Delhi Police report accuses AAP of inciting farmer Gajendra Singh to commit suicideNew Delhi: Delhi Police, in a report submitted to the Union home ministry, has blamed the supporters and workers of Aam Aadmi Party present at the kisan rally for instigating farmer Gajendra Singh to commit
New Delhi: Delhi Police, in a report submitted to the Union home ministry, has blamed the supporters and workers of Aam Aadmi Party present at the kisan rally for instigating farmer Gajendra Singh to commit suicide.
In the report submitted to the Union home ministry, Delhi police have also blamed AAP leaders for making provocative speeches during the rally.
Singh, a 41-year-old farmer from Rajasthan, allegedly committed suicide by hanging himself from a tree during an AAP rally.
Delhi Police has further stated in its reports that the mob had been inciting and provoking Gajendra Singh to commit suicide and AAP leaders were making provocative speeches at the rally.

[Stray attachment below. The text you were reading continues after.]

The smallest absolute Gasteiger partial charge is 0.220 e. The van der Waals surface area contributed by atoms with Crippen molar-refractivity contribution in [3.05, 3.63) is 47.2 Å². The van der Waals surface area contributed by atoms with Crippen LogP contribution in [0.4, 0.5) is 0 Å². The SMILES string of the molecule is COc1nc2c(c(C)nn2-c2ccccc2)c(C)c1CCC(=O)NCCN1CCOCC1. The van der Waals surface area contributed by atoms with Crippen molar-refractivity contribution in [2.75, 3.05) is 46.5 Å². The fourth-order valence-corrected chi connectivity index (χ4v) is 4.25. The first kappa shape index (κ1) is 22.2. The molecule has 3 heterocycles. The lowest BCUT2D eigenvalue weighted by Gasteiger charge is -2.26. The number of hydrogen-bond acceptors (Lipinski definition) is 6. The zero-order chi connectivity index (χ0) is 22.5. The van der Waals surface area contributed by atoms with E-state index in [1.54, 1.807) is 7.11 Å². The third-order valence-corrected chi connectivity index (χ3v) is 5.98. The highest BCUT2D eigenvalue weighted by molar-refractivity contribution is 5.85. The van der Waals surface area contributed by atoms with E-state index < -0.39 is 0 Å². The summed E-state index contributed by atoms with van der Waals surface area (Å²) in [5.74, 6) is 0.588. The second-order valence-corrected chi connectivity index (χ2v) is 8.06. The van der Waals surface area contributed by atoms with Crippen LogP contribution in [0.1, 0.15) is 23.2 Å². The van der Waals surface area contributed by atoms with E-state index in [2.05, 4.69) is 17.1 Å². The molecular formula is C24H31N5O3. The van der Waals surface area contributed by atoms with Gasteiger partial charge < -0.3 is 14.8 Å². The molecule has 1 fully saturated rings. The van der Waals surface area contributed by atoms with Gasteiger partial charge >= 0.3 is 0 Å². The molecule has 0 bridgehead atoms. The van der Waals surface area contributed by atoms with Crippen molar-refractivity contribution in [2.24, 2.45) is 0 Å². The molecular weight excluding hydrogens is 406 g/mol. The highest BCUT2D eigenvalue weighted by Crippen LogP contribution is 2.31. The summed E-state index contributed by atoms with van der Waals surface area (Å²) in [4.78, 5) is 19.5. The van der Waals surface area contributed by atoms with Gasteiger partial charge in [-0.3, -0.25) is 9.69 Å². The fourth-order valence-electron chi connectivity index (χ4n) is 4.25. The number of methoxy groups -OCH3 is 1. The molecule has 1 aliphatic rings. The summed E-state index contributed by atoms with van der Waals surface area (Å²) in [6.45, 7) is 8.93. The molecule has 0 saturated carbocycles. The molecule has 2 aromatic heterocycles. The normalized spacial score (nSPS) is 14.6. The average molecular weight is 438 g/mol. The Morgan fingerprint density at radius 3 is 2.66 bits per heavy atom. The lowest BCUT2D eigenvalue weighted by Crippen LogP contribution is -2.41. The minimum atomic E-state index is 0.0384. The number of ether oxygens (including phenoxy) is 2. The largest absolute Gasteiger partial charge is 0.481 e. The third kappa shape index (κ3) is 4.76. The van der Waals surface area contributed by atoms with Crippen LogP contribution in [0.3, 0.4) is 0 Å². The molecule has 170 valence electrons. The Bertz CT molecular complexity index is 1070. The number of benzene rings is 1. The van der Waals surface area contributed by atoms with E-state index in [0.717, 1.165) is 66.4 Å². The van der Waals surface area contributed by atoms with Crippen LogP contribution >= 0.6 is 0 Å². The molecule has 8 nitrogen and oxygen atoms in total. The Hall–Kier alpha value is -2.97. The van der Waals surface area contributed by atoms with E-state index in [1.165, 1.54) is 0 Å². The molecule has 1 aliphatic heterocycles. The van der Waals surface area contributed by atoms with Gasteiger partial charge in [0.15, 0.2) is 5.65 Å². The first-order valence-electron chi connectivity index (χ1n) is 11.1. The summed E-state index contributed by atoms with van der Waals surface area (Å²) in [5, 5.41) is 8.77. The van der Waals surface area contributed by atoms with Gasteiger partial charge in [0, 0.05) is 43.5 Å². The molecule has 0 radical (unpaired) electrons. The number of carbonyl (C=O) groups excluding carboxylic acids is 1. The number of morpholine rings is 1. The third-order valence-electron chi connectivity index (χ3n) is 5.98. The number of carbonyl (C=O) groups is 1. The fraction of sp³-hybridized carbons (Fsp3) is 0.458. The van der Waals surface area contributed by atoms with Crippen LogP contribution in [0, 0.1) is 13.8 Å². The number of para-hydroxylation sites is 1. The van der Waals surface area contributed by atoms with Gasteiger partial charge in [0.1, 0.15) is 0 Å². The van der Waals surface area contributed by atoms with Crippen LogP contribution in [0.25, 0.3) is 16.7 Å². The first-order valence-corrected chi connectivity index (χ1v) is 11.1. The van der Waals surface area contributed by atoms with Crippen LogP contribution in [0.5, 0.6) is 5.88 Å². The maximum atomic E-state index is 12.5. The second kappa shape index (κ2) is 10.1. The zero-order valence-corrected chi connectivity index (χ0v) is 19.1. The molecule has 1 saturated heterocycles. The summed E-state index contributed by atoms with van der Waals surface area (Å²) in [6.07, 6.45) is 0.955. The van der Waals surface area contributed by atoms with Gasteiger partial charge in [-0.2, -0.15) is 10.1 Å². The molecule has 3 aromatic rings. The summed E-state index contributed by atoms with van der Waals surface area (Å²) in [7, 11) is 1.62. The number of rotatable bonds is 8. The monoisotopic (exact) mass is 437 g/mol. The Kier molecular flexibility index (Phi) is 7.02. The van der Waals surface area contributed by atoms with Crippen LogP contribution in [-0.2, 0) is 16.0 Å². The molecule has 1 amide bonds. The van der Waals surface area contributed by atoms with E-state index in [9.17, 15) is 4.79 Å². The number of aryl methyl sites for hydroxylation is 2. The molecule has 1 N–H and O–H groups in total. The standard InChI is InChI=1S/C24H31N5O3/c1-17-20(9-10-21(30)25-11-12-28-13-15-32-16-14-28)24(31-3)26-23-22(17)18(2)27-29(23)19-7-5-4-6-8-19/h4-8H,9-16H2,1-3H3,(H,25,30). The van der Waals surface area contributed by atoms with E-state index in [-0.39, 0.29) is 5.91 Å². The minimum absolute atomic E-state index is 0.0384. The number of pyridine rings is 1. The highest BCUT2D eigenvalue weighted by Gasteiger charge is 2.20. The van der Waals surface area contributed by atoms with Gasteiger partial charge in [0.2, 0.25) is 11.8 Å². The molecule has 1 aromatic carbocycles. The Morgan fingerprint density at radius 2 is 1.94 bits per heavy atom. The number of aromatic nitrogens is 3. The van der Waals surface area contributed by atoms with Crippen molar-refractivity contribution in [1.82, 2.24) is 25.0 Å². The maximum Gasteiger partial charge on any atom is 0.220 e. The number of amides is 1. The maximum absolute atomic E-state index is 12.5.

Delhi Police has said that it will also question the two eyewitnesses who had seen him climb the tree. Delhi Police had already questioned Aam Aadmi Party volunteers who had climbed up the tree to bring Gajendra down during the Party's rally at Jantar Mantar.
According to the post mortem report of farmer Gajendra Singh, he died from hanging.As per preliminary finding from post mortem report, death is due to hanging," Delhi Police Commissioner B.S. Bassi told the media.
The charges, however, were strongly refuted by District Magistrate (New Delhi) Sanjay Kumar who is carrying out a magisterial inquiry into the case.
"Why would we want to delay the post-mortem? In fact when we reached the hospital, police refused to recognise our authority. They didn't even reveal the name of the farmer to us. I don't know why they are saying this," Kumar told PTI.
The police had submitted the report to Singh on April 23 based on which he had made a statement on the issue in Parliament also.
Delhi Police Commissioner B S Bassi today sought to play down the matter, claiming that it was a "preliminary report" and its contents were "not relevant" today.
"Whenever there is an important incident, we give a preliminary report to the Home Minister. As the name suggests, it is an initial report, so what went in that report or what did not is not relevant today," he said.